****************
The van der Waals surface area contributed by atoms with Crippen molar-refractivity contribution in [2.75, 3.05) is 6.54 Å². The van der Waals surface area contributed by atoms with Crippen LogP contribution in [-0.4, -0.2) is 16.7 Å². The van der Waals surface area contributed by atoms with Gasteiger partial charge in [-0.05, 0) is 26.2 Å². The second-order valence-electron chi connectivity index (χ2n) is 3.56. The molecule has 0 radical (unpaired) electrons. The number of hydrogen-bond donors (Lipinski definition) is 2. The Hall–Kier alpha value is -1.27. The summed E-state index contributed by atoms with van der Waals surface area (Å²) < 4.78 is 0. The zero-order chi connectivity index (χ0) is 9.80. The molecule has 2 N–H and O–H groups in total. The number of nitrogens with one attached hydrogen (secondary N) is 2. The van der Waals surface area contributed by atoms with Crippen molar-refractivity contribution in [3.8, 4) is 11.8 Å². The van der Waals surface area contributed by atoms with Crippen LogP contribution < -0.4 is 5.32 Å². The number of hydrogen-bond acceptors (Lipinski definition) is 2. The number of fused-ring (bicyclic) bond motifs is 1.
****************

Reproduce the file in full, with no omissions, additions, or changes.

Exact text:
The van der Waals surface area contributed by atoms with Crippen molar-refractivity contribution in [2.75, 3.05) is 6.54 Å². The van der Waals surface area contributed by atoms with Crippen LogP contribution in [-0.4, -0.2) is 16.7 Å². The van der Waals surface area contributed by atoms with Gasteiger partial charge in [-0.05, 0) is 26.2 Å². The second-order valence-electron chi connectivity index (χ2n) is 3.56. The molecule has 0 radical (unpaired) electrons. The number of hydrogen-bond donors (Lipinski definition) is 2. The Hall–Kier alpha value is -1.27. The summed E-state index contributed by atoms with van der Waals surface area (Å²) < 4.78 is 0. The zero-order chi connectivity index (χ0) is 9.80. The molecule has 2 N–H and O–H groups in total. The number of nitrogens with one attached hydrogen (secondary N) is 2. The van der Waals surface area contributed by atoms with Crippen molar-refractivity contribution in [3.8, 4) is 11.8 Å². The van der Waals surface area contributed by atoms with Crippen LogP contribution < -0.4 is 5.32 Å². The number of hydrogen-bond acceptors (Lipinski definition) is 2. The number of fused-ring (bicyclic) bond motifs is 1.